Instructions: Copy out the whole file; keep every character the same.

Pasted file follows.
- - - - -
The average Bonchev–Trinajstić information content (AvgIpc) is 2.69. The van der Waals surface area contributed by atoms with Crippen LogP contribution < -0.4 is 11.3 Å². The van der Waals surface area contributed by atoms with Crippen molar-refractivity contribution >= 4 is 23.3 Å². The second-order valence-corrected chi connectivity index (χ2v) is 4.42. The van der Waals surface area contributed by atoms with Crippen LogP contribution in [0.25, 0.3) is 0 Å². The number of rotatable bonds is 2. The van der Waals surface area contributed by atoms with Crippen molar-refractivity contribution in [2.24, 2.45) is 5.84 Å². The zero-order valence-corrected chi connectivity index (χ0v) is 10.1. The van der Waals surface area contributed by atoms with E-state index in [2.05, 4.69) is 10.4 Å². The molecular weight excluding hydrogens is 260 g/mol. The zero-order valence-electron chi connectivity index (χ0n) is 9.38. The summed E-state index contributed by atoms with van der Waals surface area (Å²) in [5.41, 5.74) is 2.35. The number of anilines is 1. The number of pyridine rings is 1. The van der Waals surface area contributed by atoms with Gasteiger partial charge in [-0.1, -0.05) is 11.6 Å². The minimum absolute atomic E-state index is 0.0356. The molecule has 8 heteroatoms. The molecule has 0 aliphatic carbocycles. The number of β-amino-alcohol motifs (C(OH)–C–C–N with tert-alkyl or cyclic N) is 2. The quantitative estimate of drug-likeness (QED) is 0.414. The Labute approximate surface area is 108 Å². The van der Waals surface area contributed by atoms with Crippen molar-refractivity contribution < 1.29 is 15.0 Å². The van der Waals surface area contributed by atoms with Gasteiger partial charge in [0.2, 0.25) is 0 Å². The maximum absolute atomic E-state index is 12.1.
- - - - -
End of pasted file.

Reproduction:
The average Bonchev–Trinajstić information content (AvgIpc) is 2.69. The van der Waals surface area contributed by atoms with Crippen LogP contribution < -0.4 is 11.3 Å². The van der Waals surface area contributed by atoms with Crippen molar-refractivity contribution >= 4 is 23.3 Å². The second-order valence-corrected chi connectivity index (χ2v) is 4.42. The van der Waals surface area contributed by atoms with Crippen LogP contribution in [0.25, 0.3) is 0 Å². The number of rotatable bonds is 2. The van der Waals surface area contributed by atoms with Crippen molar-refractivity contribution in [2.24, 2.45) is 5.84 Å². The zero-order valence-corrected chi connectivity index (χ0v) is 10.1. The van der Waals surface area contributed by atoms with E-state index in [2.05, 4.69) is 10.4 Å². The molecular weight excluding hydrogens is 260 g/mol. The zero-order valence-electron chi connectivity index (χ0n) is 9.38. The summed E-state index contributed by atoms with van der Waals surface area (Å²) in [5.41, 5.74) is 2.35. The number of anilines is 1. The number of pyridine rings is 1. The van der Waals surface area contributed by atoms with Gasteiger partial charge in [-0.1, -0.05) is 11.6 Å². The minimum absolute atomic E-state index is 0.0356. The molecule has 8 heteroatoms. The molecule has 0 aliphatic carbocycles. The number of β-amino-alcohol motifs (C(OH)–C–C–N with tert-alkyl or cyclic N) is 2. The quantitative estimate of drug-likeness (QED) is 0.414. The Labute approximate surface area is 108 Å². The van der Waals surface area contributed by atoms with Crippen molar-refractivity contribution < 1.29 is 15.0 Å². The van der Waals surface area contributed by atoms with Gasteiger partial charge in [0.2, 0.25) is 0 Å². The maximum absolute atomic E-state index is 12.1.